The extended Simes' test (known as GATES) and scaled chi-square test were proposed to combine a set of dependent genome-wide association signals at multiple single-nucleotide polymorphisms (SNPs) for assessing the overall significance of association at the gene or pathway levels. The two tests use different strategies to combine association p values and can outperform each other when the number of and linkage disequilibrium between SNPs vary. In this paper, we introduce a hybrid set-based test (HYST) combining the two tests for genome-wide association studies (GWASs). We describe how HYST can be used to evaluate statistical significance for association at the protein-protein interaction (PPI) level in order to increase power for detecting disease-susceptibility genes of moderate effect size. Computer simulations demonstrated that HYST had a reasonable type 1 error rate and was generally more powerful than its parents and other alternative tests to detect a PPI pair where both genes are associated with the disease of interest. We applied the method to three complex disease GWAS data sets in the public domain; the method detected a number of highly connected significant PPI pairs involving multiple confirmed disease-susceptibility genes not found in the SNP- and gene-based association analyses. These results indicate that HYST can be effectively used to examine a collection of predefined SNP sets based on prior biological knowledge for revealing additional disease-predisposing genes of modest effects in GWASs.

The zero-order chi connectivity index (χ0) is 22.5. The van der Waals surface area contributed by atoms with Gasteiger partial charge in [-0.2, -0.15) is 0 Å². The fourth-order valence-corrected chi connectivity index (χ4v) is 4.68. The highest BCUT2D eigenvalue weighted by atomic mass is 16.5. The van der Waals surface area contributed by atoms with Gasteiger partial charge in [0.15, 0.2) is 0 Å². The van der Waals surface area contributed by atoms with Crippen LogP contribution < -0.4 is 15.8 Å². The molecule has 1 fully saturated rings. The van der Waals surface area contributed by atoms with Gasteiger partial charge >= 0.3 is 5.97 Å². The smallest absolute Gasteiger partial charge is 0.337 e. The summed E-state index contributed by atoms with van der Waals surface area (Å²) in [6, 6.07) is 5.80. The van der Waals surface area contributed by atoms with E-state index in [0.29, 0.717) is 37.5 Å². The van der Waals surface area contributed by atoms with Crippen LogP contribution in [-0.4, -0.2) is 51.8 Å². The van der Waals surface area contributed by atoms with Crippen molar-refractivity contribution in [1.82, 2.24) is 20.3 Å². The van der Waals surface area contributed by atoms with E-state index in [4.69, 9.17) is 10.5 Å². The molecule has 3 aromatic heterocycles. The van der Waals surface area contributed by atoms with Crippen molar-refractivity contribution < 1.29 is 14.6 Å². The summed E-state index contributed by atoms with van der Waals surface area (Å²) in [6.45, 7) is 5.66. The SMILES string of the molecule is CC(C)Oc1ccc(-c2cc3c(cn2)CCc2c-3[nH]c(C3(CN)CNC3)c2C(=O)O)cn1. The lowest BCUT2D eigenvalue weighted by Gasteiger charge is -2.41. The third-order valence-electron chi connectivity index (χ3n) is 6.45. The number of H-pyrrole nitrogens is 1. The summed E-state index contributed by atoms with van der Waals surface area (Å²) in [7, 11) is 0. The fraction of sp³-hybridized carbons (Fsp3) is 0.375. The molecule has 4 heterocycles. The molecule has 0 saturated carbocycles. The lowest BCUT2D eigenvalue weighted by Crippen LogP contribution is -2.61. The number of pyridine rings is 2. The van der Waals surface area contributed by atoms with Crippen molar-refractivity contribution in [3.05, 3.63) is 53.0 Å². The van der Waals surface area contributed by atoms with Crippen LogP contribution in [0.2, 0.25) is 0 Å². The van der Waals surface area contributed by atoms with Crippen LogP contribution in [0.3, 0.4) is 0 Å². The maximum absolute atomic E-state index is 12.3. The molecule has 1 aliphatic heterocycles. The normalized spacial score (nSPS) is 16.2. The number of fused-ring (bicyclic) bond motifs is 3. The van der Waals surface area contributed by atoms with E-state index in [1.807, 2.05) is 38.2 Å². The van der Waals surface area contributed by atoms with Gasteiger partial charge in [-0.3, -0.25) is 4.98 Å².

Copyright © 2012 The American Society of Human Genetics. Published by Elsevier Inc. All rights reserved.